Tips for Safe Trail-Riding

Ready to hit the trail? Whether you’re new to the sport of trail-riding or an experienced wheeler, safety should always be your first concern.

Before the Ride

First things first, never wheel alone. Always use the buddy system. If you get stuck or break down, another rig will be there to help. Make sure someone who is not riding knows the area you will be in and your expected end time. Spending the night in the woods is no way to end your ride.

Before you set out, convene your drivers for a meeting to cover where you are riding and the rules for the area you are going to be in. This is a good time to discuss things like:

  • Leaving trails cleaner than you found them.
  • Rules like “no driver left behind” and “no off-trail riding” (particularly on state land).
  • A review of each driver’s equipment, such as CB radios and proper tow points.
  • Who’s leading the ride and who’s running “tail gunner.”

Off the Road

Speed is not your friend. The off-road driver’s idea is “as slow as possible, as fast as necessary.” And keep in mind the old adage that, sometimes, you can’t get there from here. With that in mind:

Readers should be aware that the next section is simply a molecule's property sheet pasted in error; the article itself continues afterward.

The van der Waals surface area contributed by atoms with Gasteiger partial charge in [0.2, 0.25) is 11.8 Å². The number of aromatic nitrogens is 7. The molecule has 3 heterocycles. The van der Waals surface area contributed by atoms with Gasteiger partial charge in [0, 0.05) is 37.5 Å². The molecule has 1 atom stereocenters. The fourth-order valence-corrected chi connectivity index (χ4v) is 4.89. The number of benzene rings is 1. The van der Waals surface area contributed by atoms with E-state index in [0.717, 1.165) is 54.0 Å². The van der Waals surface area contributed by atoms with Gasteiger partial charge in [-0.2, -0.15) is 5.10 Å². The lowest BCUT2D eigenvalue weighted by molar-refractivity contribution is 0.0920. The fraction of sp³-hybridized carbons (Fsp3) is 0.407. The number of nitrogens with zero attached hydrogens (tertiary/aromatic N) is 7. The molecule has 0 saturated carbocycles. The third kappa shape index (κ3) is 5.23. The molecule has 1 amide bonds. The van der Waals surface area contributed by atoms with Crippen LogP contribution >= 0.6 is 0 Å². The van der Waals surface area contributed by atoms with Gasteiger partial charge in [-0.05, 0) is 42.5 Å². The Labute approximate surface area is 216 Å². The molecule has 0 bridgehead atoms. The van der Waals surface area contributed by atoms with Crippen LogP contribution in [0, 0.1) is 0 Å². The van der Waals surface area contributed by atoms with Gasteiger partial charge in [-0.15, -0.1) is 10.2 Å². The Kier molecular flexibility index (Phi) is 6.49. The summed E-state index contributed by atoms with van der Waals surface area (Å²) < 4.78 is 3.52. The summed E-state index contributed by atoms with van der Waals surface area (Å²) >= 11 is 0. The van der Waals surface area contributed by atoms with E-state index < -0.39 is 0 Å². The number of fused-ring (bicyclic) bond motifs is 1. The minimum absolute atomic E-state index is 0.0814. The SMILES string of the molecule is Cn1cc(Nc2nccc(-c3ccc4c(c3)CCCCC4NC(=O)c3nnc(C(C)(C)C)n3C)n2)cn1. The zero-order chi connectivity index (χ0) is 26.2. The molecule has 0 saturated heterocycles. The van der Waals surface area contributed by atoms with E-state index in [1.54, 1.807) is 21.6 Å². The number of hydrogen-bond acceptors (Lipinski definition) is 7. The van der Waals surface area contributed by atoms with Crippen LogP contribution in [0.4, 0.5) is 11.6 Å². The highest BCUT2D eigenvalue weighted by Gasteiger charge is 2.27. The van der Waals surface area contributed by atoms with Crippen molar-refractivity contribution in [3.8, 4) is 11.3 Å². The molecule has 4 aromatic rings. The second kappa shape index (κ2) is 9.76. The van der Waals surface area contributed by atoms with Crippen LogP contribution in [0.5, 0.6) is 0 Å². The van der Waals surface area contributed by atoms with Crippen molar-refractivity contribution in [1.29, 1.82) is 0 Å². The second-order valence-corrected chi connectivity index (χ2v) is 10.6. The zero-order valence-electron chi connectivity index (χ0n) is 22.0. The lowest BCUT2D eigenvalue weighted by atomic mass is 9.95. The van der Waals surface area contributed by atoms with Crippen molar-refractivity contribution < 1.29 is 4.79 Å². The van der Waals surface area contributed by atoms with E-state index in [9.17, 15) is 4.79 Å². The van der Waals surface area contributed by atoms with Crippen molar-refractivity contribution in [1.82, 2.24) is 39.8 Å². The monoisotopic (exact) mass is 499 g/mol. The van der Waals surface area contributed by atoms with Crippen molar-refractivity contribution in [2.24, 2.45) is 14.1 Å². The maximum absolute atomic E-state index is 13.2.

• Stay on the trail.
  • If you feel uncomfortable, walk the area first, pick your track, and use a spotter if necessary.
  • Listen to spotters and other, more experienced Jeepers.
  • Tell someone if you need help and don’t be afraid to ask questions.

Safety Gear

The safety equipment that absolutely, positively needs to be in your rig includes:

  • CB or ham radio.
  • Proper tow points.
  • A “crash bag” of hand tools that includes a 3/8-inch socket set, jumper cables, zip ties, proper jack, lug wrench, and spare tire.
  • Small air pump and some tire plugs.
  • Fire extinguisher.
  • Plenty of food and water.
  • First aid kit and bug spray.


When it’s time to winch, use proper tow straps or a Bubba Rope-style stretching cable. Never, ever use a chain. Whenever you are pulling or winching a rig out, make sure everyone stands far enough away to avoid the whip of a broken cable. And don’t forget to bring:

  • A smaller strap that can be wrapped around a tree, beneath the cable, to protect the bark.
  • A proper-size block for your winch line.

Remember that accidents only happen when Jeepers become complacent.

Happy trails!

Nuts and Bolts

Ted Johns is president of Bear Off-Road Alliance.

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